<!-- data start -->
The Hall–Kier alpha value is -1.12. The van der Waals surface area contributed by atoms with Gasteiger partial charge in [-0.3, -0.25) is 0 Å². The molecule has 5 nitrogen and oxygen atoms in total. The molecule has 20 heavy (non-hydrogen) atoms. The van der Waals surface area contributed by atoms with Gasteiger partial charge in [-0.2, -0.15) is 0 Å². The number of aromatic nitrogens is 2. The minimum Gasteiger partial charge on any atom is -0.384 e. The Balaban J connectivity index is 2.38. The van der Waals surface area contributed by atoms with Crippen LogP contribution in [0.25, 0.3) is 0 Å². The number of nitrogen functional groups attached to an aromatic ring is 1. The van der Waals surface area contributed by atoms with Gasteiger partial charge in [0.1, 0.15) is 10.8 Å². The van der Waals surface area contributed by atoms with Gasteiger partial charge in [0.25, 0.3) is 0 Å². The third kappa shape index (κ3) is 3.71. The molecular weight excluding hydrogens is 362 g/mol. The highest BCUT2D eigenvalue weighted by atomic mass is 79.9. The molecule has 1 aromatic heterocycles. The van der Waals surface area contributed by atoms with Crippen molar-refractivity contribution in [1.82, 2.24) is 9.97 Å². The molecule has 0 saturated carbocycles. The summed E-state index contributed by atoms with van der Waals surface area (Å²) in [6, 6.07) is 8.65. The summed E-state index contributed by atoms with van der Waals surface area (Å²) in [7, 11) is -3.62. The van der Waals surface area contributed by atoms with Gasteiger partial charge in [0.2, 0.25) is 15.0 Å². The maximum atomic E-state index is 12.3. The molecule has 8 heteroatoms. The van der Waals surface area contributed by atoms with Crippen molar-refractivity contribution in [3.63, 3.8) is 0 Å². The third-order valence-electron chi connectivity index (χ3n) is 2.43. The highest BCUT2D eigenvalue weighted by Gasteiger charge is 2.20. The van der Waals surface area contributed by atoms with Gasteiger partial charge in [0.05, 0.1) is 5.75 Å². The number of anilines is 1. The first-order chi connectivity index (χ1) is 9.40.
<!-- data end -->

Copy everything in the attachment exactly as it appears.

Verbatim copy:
The Hall–Kier alpha value is -1.12. The van der Waals surface area contributed by atoms with Gasteiger partial charge in [-0.3, -0.25) is 0 Å². The molecule has 5 nitrogen and oxygen atoms in total. The molecule has 20 heavy (non-hydrogen) atoms. The van der Waals surface area contributed by atoms with Gasteiger partial charge in [-0.2, -0.15) is 0 Å². The number of aromatic nitrogens is 2. The minimum Gasteiger partial charge on any atom is -0.384 e. The Balaban J connectivity index is 2.38. The van der Waals surface area contributed by atoms with Crippen LogP contribution in [0.25, 0.3) is 0 Å². The number of nitrogen functional groups attached to an aromatic ring is 1. The van der Waals surface area contributed by atoms with Gasteiger partial charge in [0.1, 0.15) is 10.8 Å². The van der Waals surface area contributed by atoms with Gasteiger partial charge in [0.25, 0.3) is 0 Å². The third kappa shape index (κ3) is 3.71. The molecular weight excluding hydrogens is 362 g/mol. The highest BCUT2D eigenvalue weighted by atomic mass is 79.9. The molecule has 1 aromatic heterocycles. The van der Waals surface area contributed by atoms with Crippen molar-refractivity contribution in [1.82, 2.24) is 9.97 Å². The molecule has 0 saturated carbocycles. The summed E-state index contributed by atoms with van der Waals surface area (Å²) in [6, 6.07) is 8.65. The summed E-state index contributed by atoms with van der Waals surface area (Å²) in [7, 11) is -3.62. The van der Waals surface area contributed by atoms with Gasteiger partial charge in [0.2, 0.25) is 15.0 Å². The maximum atomic E-state index is 12.3. The molecule has 8 heteroatoms. The van der Waals surface area contributed by atoms with Crippen molar-refractivity contribution in [3.63, 3.8) is 0 Å². The third-order valence-electron chi connectivity index (χ3n) is 2.43. The highest BCUT2D eigenvalue weighted by Gasteiger charge is 2.20. The van der Waals surface area contributed by atoms with Gasteiger partial charge in [0.05, 0.1) is 5.75 Å². The number of anilines is 1. The first-order chi connectivity index (χ1) is 9.40.